Brian Sinclair died after 36 hours of sitting in the Health Sciences Centre's emergency waiting room without getting care after not being triaged.
Now an official with the Winnipeg Regional Health Authority says Sinclair might still have waited hours in the emergency room even if he'd been triaged when he arrived.
Dr. Alecs Chochinov, the WRHA's director of the emergency program, told an inquest Wednesday emergency room patients are ranked on a scale of one to five with one being the most critically ill and five needing a prescription.
Chochinov told provincial court Judge Tim Preston based on what he knows about Sinclair's condition when he arrived in hospital on Sept. 19, 2008, he likely would have been ranked a three at the highest, meaning he was deemed urgent like a person with appendicitis, but not as critical as a person suffering a heart attack.
That doesn't mean Sinclair would have got through the treatment area to a hospital bed quickly.
Chochinov said the WRHA is "struggling" to meet its targets of eight hours to be treated in emergency and admitted into hospital, and four hours to be treated in emergency and out onto the street for a non-admitted patient.
Chochinov said after a person is treated in emergency, "they can wait days" to be admitted beyond emergency into the hospital.
"They are most at risk in our system," he said.
"They can be in a stretcher for hours or days... (Sinclair) didn't have a serious complaint (when he came in). He is an example of a person put back in the queue in a busy emergency department."
Sinclair had a suspected blocked urinary catheter and 36 hours after arriving at HSC, he was pronounced dead.
An autopsy found Sinclair died of a treatable bladder infection.
Sinclair's death sparked major changes in the waiting room in which he died.
Laverne Sturtevant, the WRHA's director of patient services, showed many of the changes through a video played in the courtroom.
"The video reflects a lot of care and compassion from nurses, physicians (and other staff)," Sturtevant said.
The video showed the changes come immediately after entering the department.
Where Sinclair had been shown in earlier video footage being rolled through a large open area at the entrance by a taxi driver, a security guard is now stationed there to ask if they are there for medical care, while another large desk, with a community service worker, is stationed in front of the three triage desks. There, a green arm band will be put on a person seeking treatment before they have been triaged.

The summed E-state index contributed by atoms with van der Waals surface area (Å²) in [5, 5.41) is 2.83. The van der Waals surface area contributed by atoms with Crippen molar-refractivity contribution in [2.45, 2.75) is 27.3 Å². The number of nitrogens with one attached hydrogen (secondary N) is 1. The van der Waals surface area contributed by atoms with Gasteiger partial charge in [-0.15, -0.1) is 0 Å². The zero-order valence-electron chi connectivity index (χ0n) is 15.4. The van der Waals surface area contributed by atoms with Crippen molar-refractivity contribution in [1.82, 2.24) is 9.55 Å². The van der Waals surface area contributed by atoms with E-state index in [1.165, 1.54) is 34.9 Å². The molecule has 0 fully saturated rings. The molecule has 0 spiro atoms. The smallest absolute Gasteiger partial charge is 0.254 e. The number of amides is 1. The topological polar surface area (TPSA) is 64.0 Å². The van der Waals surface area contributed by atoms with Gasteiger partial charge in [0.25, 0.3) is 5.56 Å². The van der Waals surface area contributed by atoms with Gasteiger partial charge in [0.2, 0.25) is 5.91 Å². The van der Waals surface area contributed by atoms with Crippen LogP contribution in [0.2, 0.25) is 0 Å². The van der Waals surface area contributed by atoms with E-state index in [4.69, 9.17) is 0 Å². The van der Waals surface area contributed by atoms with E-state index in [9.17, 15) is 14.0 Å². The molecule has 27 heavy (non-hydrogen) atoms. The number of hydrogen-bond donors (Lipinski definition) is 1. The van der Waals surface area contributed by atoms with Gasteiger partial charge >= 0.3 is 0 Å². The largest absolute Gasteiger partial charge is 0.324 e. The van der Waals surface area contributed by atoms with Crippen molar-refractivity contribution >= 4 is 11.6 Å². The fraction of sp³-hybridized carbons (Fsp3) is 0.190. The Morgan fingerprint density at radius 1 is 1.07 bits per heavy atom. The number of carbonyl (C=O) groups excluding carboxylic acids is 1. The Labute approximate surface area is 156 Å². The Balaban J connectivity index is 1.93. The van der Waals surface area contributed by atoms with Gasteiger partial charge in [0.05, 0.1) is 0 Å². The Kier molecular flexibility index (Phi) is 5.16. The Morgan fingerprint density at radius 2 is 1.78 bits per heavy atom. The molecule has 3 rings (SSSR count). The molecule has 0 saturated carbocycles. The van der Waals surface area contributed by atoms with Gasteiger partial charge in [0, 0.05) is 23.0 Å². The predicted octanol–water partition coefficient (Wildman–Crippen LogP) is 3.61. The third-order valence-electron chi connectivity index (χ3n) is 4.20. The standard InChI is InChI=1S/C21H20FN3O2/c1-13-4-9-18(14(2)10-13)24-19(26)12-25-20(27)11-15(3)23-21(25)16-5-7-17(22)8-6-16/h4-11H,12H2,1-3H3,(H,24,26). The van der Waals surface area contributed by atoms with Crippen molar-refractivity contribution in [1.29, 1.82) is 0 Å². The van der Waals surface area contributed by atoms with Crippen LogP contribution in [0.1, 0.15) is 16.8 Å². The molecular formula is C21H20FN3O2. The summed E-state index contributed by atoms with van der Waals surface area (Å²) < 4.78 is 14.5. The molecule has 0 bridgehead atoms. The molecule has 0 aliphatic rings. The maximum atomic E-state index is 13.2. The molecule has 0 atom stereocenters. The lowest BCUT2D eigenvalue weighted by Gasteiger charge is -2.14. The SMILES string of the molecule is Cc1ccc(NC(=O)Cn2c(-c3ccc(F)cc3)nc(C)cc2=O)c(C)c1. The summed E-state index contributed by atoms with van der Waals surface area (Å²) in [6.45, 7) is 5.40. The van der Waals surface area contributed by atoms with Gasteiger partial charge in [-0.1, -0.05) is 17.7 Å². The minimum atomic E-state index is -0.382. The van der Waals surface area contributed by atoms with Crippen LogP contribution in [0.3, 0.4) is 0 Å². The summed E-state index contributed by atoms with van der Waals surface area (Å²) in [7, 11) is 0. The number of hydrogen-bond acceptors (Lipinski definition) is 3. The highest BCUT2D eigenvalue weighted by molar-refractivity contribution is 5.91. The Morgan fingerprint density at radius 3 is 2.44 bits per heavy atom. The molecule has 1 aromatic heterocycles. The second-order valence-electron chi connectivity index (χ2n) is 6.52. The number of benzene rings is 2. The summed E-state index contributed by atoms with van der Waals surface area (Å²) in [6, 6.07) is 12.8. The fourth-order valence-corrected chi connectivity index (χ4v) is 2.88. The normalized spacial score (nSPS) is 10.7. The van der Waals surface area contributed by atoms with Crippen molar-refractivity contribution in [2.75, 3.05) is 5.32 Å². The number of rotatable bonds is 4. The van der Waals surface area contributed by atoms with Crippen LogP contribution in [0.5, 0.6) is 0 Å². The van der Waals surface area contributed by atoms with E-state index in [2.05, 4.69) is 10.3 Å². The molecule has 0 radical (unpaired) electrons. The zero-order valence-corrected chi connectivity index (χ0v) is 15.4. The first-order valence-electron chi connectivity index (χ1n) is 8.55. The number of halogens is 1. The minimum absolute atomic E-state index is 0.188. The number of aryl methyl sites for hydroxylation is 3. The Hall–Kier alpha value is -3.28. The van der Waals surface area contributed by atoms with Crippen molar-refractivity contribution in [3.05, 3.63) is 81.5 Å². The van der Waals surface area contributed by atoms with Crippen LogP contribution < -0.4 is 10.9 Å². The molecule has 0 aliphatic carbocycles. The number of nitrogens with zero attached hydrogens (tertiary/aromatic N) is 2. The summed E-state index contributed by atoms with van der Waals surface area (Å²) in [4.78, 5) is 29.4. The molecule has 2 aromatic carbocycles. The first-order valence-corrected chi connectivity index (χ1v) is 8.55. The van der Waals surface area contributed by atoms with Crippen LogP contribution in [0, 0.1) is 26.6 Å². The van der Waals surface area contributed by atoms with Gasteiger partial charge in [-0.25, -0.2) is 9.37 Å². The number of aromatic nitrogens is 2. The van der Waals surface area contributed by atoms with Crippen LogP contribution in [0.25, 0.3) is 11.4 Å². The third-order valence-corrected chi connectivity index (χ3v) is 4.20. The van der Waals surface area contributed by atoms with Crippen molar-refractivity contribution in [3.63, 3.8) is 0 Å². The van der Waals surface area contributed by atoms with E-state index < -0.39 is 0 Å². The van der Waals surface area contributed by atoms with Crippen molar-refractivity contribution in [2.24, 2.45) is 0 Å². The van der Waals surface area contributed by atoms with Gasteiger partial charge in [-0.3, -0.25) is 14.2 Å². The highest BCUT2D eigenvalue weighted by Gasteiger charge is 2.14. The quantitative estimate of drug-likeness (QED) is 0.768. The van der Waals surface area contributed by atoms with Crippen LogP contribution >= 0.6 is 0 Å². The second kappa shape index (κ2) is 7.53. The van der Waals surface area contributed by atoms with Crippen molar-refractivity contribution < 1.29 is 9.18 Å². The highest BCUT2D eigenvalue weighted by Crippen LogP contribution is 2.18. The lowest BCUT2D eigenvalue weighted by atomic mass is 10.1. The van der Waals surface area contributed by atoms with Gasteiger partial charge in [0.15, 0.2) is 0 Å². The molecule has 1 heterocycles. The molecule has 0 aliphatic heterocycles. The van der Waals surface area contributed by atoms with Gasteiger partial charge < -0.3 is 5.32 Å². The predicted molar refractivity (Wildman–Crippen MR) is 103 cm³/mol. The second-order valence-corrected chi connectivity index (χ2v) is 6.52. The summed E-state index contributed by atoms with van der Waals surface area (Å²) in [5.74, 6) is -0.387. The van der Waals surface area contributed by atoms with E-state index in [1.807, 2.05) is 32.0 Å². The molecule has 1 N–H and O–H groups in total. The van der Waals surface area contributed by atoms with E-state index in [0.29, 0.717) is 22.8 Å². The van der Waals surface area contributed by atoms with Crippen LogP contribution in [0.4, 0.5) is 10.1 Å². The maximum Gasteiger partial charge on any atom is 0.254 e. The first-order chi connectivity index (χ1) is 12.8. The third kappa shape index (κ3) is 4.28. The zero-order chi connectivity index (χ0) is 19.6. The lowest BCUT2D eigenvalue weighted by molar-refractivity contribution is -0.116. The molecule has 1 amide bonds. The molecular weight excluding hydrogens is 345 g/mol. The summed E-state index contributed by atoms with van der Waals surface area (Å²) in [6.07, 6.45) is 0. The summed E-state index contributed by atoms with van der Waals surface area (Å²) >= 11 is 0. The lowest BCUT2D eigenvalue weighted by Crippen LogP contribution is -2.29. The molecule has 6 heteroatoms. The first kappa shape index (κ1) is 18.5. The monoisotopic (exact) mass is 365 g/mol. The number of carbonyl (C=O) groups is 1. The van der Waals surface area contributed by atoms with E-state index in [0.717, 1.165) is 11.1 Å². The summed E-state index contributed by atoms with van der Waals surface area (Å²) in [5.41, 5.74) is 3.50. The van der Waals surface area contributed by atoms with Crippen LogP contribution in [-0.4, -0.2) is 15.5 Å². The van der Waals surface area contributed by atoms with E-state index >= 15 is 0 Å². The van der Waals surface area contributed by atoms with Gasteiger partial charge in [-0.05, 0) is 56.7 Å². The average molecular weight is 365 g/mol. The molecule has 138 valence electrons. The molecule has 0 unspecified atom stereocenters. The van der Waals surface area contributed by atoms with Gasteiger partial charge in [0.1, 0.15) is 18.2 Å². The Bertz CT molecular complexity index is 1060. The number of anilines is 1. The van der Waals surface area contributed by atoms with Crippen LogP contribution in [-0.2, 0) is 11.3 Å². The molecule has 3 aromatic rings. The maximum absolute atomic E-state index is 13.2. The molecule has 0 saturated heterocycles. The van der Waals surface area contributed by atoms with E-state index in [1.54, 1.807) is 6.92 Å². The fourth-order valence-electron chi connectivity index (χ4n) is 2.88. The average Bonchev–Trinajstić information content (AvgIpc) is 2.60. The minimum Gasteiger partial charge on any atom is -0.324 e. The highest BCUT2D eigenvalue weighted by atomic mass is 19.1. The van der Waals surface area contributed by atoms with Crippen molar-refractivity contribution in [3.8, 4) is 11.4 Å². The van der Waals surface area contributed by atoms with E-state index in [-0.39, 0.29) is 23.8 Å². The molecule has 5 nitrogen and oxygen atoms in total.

To the side, in front of the triage desks, are several seats for people waiting to be triaged. Once the patient is there, the green arm band is cut off and a white one is put on, along with a blue one if they are to be treated in the minor- treatment area.
After being triaged, patients go to the regular waiting area where people also used to wait. Now the chairs face open nursing desks where they can be watched for any changes in health. And at the extreme west end of the waiting area, where a passageway once allowed people to go in and out of the main hospital through the emergency room, there is now a door allowing only access into the hospital, but not back into emergency.
While hospital staff said at the time Sinclair died, many people would be in the area for reasons other than treatment, Sturtevant said security guards will now ask them if they are there to receive treatment and, if not, direct them elsewhere in the hospital.
She said every hour a computer spits out the names of people still in the waiting room and nurses go out to assess each of them.
Sturtevant said the physical changes in the room are helping people get triaged faster.
While it took 23 minutes on average for a person walking into the hospital to get triaged two months after Sinclair died, Sturtevant said it now takes 6.9 minutes on average.